KEY POINTS

  • Children are working hazardous jobs for longer hours due to school closure 
  • Additional 10 million girls at risk of becoming child brides in next decade due to pandemic
  • Safe migration pathways for the vulnerable and easier access to work an imminent need

The pandemic and migration have put women and children at a high risk of being subjected to contemporary slavery due to economic slump and school closure, according to the UN.

The caution coincides with the International Day for the Abolition of Slavery on Dec. 2. 

According to an estimate by UNICEF, roughly 80 million children aged 5 to 17 years are currently working in some form of contemporary slavery. School closure, displacement and economic slump are forcing these vulnerable children to work long hours. Additionally, as families across the globe losing work due to lockdowns and restrictions, more children will join the workforce as child laborers. These children are now working hazardous jobs for longer hours due to school closures.

Women and girls are disproportionately affected by the pandemic as child marriage, domestic servitude, forced labor and debt bondage are on the rise.

An unofficial estimation cited by the UN-appointed independent experts suggests one in 130 women and girls are in contemporary forms of slavery. A March report by UNICEF stated that the pandemic has put an additional 10 million girls at the risk of becoming child brides in the next decade.

“Women and children bear the brunt of crises caused by the COVID-19 pandemic, climate change and humanitarian emergencies. As a result, they face a particularly high risk of being pushed into slavery,” UN Human Rights Expert, Tomoya Obokata said in a statement.

"As many become displaced or migrate in the fight for survival, the risk of becoming trapped into forced labor or sexual exploitation increases exponentially," he added.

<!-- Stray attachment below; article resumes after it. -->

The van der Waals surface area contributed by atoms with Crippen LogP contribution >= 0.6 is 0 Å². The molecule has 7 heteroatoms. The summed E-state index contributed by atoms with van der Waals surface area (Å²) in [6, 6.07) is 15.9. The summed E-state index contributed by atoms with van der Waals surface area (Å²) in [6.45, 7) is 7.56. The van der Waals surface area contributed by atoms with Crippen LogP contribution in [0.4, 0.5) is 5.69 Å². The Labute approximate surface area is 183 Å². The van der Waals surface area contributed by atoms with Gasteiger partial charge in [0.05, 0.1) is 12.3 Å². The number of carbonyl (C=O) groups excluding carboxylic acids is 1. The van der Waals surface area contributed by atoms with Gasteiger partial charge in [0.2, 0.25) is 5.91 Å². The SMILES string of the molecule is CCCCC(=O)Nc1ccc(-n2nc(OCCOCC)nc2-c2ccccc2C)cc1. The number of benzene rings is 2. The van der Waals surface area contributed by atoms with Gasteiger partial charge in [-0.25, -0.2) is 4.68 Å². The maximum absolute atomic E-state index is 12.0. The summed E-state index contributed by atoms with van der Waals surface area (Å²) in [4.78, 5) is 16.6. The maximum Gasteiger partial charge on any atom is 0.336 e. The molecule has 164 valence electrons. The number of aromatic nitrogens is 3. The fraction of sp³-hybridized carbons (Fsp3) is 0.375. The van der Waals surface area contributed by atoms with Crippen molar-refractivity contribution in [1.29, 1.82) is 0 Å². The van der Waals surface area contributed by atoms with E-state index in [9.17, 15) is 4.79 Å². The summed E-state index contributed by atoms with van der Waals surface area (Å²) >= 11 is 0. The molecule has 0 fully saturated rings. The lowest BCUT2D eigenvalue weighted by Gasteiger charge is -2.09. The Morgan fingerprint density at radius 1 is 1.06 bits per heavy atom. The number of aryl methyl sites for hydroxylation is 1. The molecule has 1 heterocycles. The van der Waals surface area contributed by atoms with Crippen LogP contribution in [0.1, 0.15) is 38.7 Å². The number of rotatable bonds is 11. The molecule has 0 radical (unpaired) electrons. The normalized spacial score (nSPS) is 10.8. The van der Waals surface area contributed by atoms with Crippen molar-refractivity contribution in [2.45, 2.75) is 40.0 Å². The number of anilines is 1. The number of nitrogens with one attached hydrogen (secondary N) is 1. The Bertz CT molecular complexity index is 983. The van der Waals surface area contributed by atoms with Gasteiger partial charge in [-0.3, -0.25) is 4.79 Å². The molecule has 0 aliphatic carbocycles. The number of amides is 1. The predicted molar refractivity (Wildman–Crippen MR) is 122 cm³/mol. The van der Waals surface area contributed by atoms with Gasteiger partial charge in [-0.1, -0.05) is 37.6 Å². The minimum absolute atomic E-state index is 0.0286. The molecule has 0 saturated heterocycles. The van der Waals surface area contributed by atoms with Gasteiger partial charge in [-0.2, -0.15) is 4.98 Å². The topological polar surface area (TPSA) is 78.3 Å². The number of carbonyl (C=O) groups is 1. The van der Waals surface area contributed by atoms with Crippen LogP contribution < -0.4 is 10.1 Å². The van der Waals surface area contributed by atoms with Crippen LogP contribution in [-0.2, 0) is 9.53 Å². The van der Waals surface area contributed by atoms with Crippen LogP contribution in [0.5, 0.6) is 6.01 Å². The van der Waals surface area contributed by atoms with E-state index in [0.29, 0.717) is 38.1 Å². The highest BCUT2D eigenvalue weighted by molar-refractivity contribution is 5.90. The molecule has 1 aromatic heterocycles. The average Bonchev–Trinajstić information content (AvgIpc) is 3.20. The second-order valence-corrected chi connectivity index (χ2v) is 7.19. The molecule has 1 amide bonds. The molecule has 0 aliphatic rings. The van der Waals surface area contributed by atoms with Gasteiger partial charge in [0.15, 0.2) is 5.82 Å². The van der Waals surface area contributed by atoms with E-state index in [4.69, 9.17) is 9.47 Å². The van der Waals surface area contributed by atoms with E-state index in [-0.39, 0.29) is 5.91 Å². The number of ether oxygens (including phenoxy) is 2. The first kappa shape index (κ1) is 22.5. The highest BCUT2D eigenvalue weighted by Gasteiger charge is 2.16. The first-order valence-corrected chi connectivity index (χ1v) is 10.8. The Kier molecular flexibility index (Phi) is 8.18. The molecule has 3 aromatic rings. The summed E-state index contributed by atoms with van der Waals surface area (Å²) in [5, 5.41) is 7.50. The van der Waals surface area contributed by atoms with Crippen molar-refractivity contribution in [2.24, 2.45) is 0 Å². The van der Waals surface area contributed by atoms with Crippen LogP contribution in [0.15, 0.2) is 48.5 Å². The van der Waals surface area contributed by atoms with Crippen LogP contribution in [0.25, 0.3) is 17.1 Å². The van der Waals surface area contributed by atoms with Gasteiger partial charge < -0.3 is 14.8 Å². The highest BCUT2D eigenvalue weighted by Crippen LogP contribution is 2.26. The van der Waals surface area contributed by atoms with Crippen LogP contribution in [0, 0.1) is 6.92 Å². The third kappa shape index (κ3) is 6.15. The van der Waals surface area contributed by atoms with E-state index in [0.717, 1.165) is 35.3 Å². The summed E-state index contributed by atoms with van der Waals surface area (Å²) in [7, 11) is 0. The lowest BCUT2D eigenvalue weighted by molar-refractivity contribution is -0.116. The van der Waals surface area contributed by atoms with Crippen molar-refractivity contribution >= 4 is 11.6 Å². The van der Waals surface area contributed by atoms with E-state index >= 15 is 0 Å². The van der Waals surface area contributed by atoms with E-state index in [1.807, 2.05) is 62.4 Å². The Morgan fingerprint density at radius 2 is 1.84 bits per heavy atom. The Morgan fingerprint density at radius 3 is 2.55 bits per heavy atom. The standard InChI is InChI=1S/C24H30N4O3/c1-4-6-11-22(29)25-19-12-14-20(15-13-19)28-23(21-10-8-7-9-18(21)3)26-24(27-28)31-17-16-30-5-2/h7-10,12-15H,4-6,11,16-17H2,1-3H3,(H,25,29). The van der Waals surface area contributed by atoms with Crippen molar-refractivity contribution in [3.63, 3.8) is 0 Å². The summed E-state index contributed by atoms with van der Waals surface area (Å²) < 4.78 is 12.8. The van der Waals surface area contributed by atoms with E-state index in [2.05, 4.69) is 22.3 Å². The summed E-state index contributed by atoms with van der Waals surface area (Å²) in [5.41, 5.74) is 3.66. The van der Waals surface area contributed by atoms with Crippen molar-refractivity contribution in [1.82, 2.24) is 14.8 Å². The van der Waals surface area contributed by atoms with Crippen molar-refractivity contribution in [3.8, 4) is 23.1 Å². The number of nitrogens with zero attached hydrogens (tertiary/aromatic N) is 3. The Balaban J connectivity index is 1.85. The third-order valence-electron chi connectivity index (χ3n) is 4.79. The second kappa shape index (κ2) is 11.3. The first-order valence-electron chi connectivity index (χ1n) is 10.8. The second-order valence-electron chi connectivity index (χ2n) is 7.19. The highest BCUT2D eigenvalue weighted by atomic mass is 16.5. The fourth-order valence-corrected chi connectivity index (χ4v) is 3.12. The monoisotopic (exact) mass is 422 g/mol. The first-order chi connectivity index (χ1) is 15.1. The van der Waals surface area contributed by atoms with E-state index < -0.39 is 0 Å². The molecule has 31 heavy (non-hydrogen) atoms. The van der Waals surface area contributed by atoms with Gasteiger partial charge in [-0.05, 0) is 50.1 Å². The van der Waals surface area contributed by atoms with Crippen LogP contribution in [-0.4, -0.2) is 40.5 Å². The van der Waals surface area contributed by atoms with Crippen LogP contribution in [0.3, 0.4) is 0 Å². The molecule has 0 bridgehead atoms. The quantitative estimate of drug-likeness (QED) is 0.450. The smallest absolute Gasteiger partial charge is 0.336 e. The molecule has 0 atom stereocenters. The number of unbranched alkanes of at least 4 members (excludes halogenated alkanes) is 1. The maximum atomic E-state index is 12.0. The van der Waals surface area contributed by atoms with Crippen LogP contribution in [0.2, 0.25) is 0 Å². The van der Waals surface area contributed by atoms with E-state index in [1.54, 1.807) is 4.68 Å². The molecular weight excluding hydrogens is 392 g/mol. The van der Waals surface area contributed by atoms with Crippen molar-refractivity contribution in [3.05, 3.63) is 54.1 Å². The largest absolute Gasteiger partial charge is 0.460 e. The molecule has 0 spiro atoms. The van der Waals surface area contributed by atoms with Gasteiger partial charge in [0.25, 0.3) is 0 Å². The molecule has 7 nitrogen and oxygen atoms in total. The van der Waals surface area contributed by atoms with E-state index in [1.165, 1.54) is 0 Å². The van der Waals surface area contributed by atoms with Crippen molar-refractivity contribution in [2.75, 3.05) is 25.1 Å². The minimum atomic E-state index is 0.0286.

Already vulnerable, these people suffer brutal retaliation in the form of punishment and even death if they try to escape from the situation.

Apart from gender inequality, contemporary forms of slavery are fueled by racial inequalities, age, caste, migration status, social and economic status among others. It was also reported that indigenous people are more likely to be affected by forced and bonded labor.

Experts urged member states to create safe migration pathways and enable easier access to decent work. They advise increasing cooperation with the business sector, civil society organizations and trade unions to tackle inequality and discrimination.

The experts further suggested strengthening laws to hold perpetrators of contemporary forms of slavery accountable for their actions.

"Slavery in all its forms needs to end for everyone, including women and children in contexts of armed conflict. Slavery is a disgrace to humanity which in the 21st century cannot be tolerated," Obokata said.

So far only around 300 people in the area have agreed to stop the tradition of selling girls as brides, according to a community leader The pandemic put an additional 10 million girls at the risk of becoming child brides in the next decade. Photo: AFP / PEDRO PARDO